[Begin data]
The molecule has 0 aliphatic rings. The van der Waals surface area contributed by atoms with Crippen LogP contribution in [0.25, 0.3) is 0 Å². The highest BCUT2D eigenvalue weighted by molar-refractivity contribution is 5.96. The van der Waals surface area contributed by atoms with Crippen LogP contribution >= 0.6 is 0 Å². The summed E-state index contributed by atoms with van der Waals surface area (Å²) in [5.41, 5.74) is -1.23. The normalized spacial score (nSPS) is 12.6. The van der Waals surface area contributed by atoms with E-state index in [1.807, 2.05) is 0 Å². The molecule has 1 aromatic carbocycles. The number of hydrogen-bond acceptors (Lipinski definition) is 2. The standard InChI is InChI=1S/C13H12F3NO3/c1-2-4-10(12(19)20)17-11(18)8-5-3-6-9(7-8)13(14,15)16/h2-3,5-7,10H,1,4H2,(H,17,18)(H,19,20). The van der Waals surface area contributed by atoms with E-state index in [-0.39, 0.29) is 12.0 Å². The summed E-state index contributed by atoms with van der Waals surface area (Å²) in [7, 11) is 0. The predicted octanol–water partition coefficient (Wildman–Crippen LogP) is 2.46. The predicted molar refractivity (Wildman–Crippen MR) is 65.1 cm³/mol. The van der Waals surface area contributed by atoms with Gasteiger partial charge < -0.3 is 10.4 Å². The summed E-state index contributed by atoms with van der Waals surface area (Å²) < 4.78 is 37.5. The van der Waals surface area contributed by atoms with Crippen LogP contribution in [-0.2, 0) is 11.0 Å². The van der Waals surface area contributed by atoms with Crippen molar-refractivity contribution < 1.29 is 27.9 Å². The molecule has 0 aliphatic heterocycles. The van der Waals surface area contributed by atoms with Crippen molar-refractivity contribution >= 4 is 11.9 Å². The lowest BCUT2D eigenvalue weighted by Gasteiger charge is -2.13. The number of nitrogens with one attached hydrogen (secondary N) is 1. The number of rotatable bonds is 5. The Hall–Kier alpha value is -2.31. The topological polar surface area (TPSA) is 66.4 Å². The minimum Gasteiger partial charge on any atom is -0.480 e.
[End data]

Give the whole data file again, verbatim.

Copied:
The molecule has 0 aliphatic rings. The van der Waals surface area contributed by atoms with Crippen LogP contribution in [0.25, 0.3) is 0 Å². The highest BCUT2D eigenvalue weighted by molar-refractivity contribution is 5.96. The van der Waals surface area contributed by atoms with Crippen LogP contribution >= 0.6 is 0 Å². The summed E-state index contributed by atoms with van der Waals surface area (Å²) in [5.41, 5.74) is -1.23. The normalized spacial score (nSPS) is 12.6. The van der Waals surface area contributed by atoms with E-state index in [1.807, 2.05) is 0 Å². The molecule has 1 aromatic carbocycles. The number of hydrogen-bond acceptors (Lipinski definition) is 2. The standard InChI is InChI=1S/C13H12F3NO3/c1-2-4-10(12(19)20)17-11(18)8-5-3-6-9(7-8)13(14,15)16/h2-3,5-7,10H,1,4H2,(H,17,18)(H,19,20). The van der Waals surface area contributed by atoms with E-state index in [-0.39, 0.29) is 12.0 Å². The summed E-state index contributed by atoms with van der Waals surface area (Å²) in [7, 11) is 0. The predicted octanol–water partition coefficient (Wildman–Crippen LogP) is 2.46. The predicted molar refractivity (Wildman–Crippen MR) is 65.1 cm³/mol. The van der Waals surface area contributed by atoms with Gasteiger partial charge < -0.3 is 10.4 Å². The summed E-state index contributed by atoms with van der Waals surface area (Å²) < 4.78 is 37.5. The van der Waals surface area contributed by atoms with Crippen LogP contribution in [-0.2, 0) is 11.0 Å². The van der Waals surface area contributed by atoms with Crippen molar-refractivity contribution < 1.29 is 27.9 Å². The molecule has 0 aliphatic heterocycles. The van der Waals surface area contributed by atoms with Crippen molar-refractivity contribution >= 4 is 11.9 Å². The lowest BCUT2D eigenvalue weighted by Gasteiger charge is -2.13. The number of nitrogens with one attached hydrogen (secondary N) is 1. The number of rotatable bonds is 5. The Hall–Kier alpha value is -2.31. The topological polar surface area (TPSA) is 66.4 Å². The minimum Gasteiger partial charge on any atom is -0.480 e.